1529 ET – Food retailers expect to distribute any savings reaped from a tax bill moving through Congress across investors, consumers and employees, says Amin Maredia, chief executive of Sprouts Farmers Market, a fast-growing natural grocery chain. “The intent of the tax reform is to lift all boats,” Maredia tells investors at a Barclays Capital conference. “I think Sprouts would recommend something similar to our board.” Maredia says he’s had many conversations with CEOs lately about what they intend to do with cash freed up by the tax bill if passed, and others agree it should be spread out. “CEO’s are leading and talking to their boards about being more balanced,” he says. ([email protected]; @heatherhaddon)

1528 ET – David Rosenberg, the widely read chief economist at Gluskin Sheff, says the Bank of Canada has set a “very high” bar to move off the sidelines and raise rates again. He says in note to clients it will be “long time” before BoC raises rates again, adding a number of uncertainties covering Nafta, housing, mortgage-financing rules among other things, “are simply “far too wide.” Higher interest rates “would do more to compound these uncertainties that Poloz et al are concerned about than alleviate them.” He also takes aim at economists indicating Canadian monetary policy might be too loose, saying raising rates now would trigger recession risks. He says he expects further weakness for C$, with a wait-and-see BoC and the Federal Reserve intent on raising rates. ([email protected]; @paulvieira)

1349 ET – Google scored a small victory this week when a California state judge dismissed class-action claims that the internet company pays women less than men and doesn’t give women equal opportunity for career advancement. Superior Court Judge Mary Wiss in San Francisco said the lawsuit was too broad because it was brought on behalf of all women who worked for Google in the state. Three women sued the company in September for unfair pay and promotion practices at the company. But Google’s win may be short lived. James Finberg, a lawyer for the three women, said he will file an amended complaint by Jan. 3 “that addresses the court’s concerns and makes clear that Google violates the California Equal Pay Act by paying women less than men for substantially equal work in nearly every job classification.” ([email protected])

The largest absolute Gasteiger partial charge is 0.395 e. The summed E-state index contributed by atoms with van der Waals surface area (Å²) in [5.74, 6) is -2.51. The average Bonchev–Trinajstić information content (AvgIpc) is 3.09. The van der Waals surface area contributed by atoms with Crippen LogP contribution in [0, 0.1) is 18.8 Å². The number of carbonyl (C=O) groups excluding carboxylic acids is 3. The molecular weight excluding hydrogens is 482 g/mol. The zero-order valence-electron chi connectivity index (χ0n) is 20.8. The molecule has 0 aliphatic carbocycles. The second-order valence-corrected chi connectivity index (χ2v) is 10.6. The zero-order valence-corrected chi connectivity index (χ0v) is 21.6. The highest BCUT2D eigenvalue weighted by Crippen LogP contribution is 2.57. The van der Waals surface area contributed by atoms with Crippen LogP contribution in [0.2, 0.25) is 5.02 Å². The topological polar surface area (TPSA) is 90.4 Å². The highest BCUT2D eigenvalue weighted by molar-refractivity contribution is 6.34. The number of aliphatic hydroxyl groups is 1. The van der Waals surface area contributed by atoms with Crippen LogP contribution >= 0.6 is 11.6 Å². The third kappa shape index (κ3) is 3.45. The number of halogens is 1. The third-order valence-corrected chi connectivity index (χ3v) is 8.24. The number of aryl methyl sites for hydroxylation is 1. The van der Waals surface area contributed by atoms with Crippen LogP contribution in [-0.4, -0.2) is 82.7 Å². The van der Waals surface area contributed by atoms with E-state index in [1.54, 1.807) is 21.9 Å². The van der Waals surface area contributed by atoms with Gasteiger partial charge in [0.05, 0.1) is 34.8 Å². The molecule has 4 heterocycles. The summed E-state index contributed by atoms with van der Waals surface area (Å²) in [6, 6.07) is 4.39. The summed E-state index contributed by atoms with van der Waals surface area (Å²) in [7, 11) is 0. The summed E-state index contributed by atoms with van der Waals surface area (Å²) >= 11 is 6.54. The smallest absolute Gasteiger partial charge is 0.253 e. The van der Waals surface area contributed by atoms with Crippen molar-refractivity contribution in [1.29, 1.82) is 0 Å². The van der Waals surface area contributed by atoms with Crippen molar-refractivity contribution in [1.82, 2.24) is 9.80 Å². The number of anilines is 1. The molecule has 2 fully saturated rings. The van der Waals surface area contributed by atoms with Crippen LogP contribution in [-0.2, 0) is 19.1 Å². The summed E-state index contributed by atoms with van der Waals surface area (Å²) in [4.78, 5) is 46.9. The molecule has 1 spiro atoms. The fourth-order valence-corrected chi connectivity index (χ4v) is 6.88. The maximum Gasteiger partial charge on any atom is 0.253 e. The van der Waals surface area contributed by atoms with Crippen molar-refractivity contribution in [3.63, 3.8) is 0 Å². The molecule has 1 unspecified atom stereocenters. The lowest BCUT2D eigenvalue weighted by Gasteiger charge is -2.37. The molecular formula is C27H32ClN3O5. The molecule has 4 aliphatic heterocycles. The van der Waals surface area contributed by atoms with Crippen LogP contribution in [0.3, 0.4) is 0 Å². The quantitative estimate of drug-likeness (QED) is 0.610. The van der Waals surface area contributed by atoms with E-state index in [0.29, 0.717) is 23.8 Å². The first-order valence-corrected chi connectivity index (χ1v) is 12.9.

1323 ET – Belgian stocks decline, with the Bel-20 falling 0.5% to 3979.75 in line with other regional markets. The session’s worst performers were Anheuser-Busch InBev, which closed down 1.4% at EUR95.64, and KBC Groupe, which ended at EUR68.43, 1.2% lower. Eight shares end higher, helped by a late-session rally after US markets opened. Ontex closes up 1.2% at EUR28.34 and Colruyt gains 0.6% to EUR44.88. ([email protected]; @laurnorman)

1308 ET – Analysts say UnitedHealth is paying at the high end for DaVita’s medical group, based on its disappointing recent results, but they argue the deal makes strategic sense and the asset is a rare one. JPMorgan says the $4.9B price is around 14 times its estimate for the medical group’s 2018 EBITDA, but the shift away from paying medical providers fees for each service “places material strategic value on integrated (and particularly capitated) medical groups” like DaVita’s. Matt Borsch at BMO Capital Markets says “the seemingly lofty multiple that UNH will pay to acquire…is distorted by the earnings improvement potential we see under UNH,” both in the medical group’s own results and the related benefits to UnitedHealth’s Medicare Advantage performance. ([email protected]; @annawmathews)

1304 ET – Bank of Nova Scotia economist Derek Holt tells clients the uncertainty over Nafta is weighing heavily on Bank of Canada policymakers, and perhaps moreso than Wednesday’s rate-policy decision is letting on. BoC remains on hold when it comes to rates, Holt says, and is more mindful of the tenuous state of Nafta talks relative to economic data. Holt says BoC is likely more focused on the risk of raising rates based on economic data, only to find out later Trump makes good on his threat to begin the Nafta withdrawal process. “There is obviously a limit to the point to which monetary policy can be put on hold by never ending uncertainties, but I simply don’t buy that the data is screaming out that this limit is being breached now,” Holt tells clients. ([email protected], @paulvieira)